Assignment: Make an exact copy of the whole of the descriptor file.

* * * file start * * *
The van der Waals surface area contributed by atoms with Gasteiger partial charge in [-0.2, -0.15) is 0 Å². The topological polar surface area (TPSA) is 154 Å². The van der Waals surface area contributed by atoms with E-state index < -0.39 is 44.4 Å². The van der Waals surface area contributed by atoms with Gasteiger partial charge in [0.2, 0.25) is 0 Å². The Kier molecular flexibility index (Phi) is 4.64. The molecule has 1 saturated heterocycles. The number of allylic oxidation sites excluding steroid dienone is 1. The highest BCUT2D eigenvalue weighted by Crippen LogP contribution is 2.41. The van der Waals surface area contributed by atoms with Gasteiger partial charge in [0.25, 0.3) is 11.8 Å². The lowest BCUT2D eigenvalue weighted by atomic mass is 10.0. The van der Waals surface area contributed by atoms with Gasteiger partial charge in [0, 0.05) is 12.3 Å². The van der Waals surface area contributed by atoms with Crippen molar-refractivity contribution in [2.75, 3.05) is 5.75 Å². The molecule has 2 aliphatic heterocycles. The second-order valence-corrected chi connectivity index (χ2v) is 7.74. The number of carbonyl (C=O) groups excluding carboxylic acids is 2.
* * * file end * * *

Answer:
The van der Waals surface area contributed by atoms with Gasteiger partial charge in [-0.2, -0.15) is 0 Å². The topological polar surface area (TPSA) is 154 Å². The van der Waals surface area contributed by atoms with E-state index < -0.39 is 44.4 Å². The van der Waals surface area contributed by atoms with Gasteiger partial charge in [0.2, 0.25) is 0 Å². The Kier molecular flexibility index (Phi) is 4.64. The molecule has 1 saturated heterocycles. The number of allylic oxidation sites excluding steroid dienone is 1. The highest BCUT2D eigenvalue weighted by Crippen LogP contribution is 2.41. The van der Waals surface area contributed by atoms with Gasteiger partial charge in [0.25, 0.3) is 11.8 Å². The lowest BCUT2D eigenvalue weighted by atomic mass is 10.0. The van der Waals surface area contributed by atoms with Gasteiger partial charge in [0, 0.05) is 12.3 Å². The van der Waals surface area contributed by atoms with Crippen molar-refractivity contribution in [2.75, 3.05) is 5.75 Å². The molecule has 2 aliphatic heterocycles. The second-order valence-corrected chi connectivity index (χ2v) is 7.74. The number of carbonyl (C=O) groups excluding carboxylic acids is 2.